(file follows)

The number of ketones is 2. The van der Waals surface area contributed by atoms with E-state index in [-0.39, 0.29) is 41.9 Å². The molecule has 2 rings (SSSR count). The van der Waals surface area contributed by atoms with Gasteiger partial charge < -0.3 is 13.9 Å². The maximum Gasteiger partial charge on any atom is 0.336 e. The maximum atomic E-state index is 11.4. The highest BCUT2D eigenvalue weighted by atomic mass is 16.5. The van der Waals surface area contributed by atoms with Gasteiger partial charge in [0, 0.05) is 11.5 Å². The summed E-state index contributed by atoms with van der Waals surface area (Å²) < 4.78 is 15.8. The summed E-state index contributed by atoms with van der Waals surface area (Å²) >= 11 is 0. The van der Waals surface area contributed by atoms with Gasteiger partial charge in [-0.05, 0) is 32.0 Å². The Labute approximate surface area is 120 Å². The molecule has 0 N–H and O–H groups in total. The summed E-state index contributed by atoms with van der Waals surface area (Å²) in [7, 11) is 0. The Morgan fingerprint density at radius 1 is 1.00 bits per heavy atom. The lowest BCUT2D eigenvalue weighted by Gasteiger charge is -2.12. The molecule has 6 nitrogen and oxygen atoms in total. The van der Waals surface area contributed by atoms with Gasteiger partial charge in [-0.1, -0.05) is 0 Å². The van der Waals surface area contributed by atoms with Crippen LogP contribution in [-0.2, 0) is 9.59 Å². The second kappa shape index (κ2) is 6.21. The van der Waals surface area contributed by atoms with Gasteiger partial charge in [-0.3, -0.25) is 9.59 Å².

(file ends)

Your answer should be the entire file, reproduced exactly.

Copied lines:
The number of ketones is 2. The van der Waals surface area contributed by atoms with E-state index in [-0.39, 0.29) is 41.9 Å². The molecule has 2 rings (SSSR count). The van der Waals surface area contributed by atoms with Gasteiger partial charge < -0.3 is 13.9 Å². The maximum Gasteiger partial charge on any atom is 0.336 e. The maximum atomic E-state index is 11.4. The highest BCUT2D eigenvalue weighted by atomic mass is 16.5. The van der Waals surface area contributed by atoms with Gasteiger partial charge in [0, 0.05) is 11.5 Å². The summed E-state index contributed by atoms with van der Waals surface area (Å²) < 4.78 is 15.8. The summed E-state index contributed by atoms with van der Waals surface area (Å²) >= 11 is 0. The van der Waals surface area contributed by atoms with Gasteiger partial charge in [-0.05, 0) is 32.0 Å². The Labute approximate surface area is 120 Å². The molecule has 0 N–H and O–H groups in total. The summed E-state index contributed by atoms with van der Waals surface area (Å²) in [7, 11) is 0. The Morgan fingerprint density at radius 1 is 1.00 bits per heavy atom. The lowest BCUT2D eigenvalue weighted by Gasteiger charge is -2.12. The molecule has 6 nitrogen and oxygen atoms in total. The van der Waals surface area contributed by atoms with Gasteiger partial charge in [-0.1, -0.05) is 0 Å². The van der Waals surface area contributed by atoms with Crippen LogP contribution in [-0.2, 0) is 9.59 Å². The second kappa shape index (κ2) is 6.21. The van der Waals surface area contributed by atoms with Gasteiger partial charge in [-0.3, -0.25) is 9.59 Å².